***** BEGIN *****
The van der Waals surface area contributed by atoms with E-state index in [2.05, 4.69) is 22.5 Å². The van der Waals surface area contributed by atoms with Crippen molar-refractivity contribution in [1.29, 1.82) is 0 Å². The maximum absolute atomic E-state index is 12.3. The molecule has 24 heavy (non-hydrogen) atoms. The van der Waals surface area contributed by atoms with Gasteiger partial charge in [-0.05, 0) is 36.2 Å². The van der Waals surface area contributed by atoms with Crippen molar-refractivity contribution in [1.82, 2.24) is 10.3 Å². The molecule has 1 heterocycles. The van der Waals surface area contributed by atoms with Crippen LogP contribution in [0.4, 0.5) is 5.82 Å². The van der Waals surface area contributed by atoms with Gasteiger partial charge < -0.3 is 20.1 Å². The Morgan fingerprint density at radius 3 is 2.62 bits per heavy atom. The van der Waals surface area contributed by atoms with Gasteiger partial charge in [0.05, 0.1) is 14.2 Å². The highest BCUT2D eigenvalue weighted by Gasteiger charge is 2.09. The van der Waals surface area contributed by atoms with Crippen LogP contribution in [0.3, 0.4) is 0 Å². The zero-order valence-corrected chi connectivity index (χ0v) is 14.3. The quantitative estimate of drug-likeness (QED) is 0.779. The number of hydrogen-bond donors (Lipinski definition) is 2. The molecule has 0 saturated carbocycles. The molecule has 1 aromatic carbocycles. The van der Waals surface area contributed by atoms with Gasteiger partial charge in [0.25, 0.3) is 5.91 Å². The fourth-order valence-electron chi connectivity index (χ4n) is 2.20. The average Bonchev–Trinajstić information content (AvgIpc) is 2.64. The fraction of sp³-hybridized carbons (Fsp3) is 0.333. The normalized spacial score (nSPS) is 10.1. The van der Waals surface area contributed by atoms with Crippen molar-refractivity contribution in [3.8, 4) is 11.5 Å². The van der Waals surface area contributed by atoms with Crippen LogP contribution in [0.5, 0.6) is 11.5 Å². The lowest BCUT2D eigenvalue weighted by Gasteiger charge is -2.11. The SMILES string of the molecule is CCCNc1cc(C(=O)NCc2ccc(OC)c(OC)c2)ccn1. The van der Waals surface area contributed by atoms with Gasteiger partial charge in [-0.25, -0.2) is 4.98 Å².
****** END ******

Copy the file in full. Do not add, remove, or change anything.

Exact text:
The van der Waals surface area contributed by atoms with E-state index in [2.05, 4.69) is 22.5 Å². The van der Waals surface area contributed by atoms with Crippen molar-refractivity contribution in [1.29, 1.82) is 0 Å². The maximum absolute atomic E-state index is 12.3. The molecule has 24 heavy (non-hydrogen) atoms. The van der Waals surface area contributed by atoms with Gasteiger partial charge in [-0.05, 0) is 36.2 Å². The van der Waals surface area contributed by atoms with Crippen molar-refractivity contribution in [1.82, 2.24) is 10.3 Å². The molecule has 1 heterocycles. The van der Waals surface area contributed by atoms with Crippen LogP contribution in [0.4, 0.5) is 5.82 Å². The van der Waals surface area contributed by atoms with Gasteiger partial charge < -0.3 is 20.1 Å². The Morgan fingerprint density at radius 3 is 2.62 bits per heavy atom. The van der Waals surface area contributed by atoms with Gasteiger partial charge in [0.05, 0.1) is 14.2 Å². The highest BCUT2D eigenvalue weighted by Gasteiger charge is 2.09. The van der Waals surface area contributed by atoms with Crippen LogP contribution in [0.3, 0.4) is 0 Å². The zero-order valence-corrected chi connectivity index (χ0v) is 14.3. The quantitative estimate of drug-likeness (QED) is 0.779. The number of hydrogen-bond donors (Lipinski definition) is 2. The molecule has 0 saturated carbocycles. The molecule has 1 aromatic carbocycles. The van der Waals surface area contributed by atoms with Gasteiger partial charge in [0.25, 0.3) is 5.91 Å². The fourth-order valence-electron chi connectivity index (χ4n) is 2.20. The average Bonchev–Trinajstić information content (AvgIpc) is 2.64. The fraction of sp³-hybridized carbons (Fsp3) is 0.333. The normalized spacial score (nSPS) is 10.1. The van der Waals surface area contributed by atoms with Crippen molar-refractivity contribution in [3.8, 4) is 11.5 Å². The van der Waals surface area contributed by atoms with Crippen LogP contribution in [0.5, 0.6) is 11.5 Å². The lowest BCUT2D eigenvalue weighted by Gasteiger charge is -2.11. The SMILES string of the molecule is CCCNc1cc(C(=O)NCc2ccc(OC)c(OC)c2)ccn1. The van der Waals surface area contributed by atoms with Gasteiger partial charge in [-0.25, -0.2) is 4.98 Å².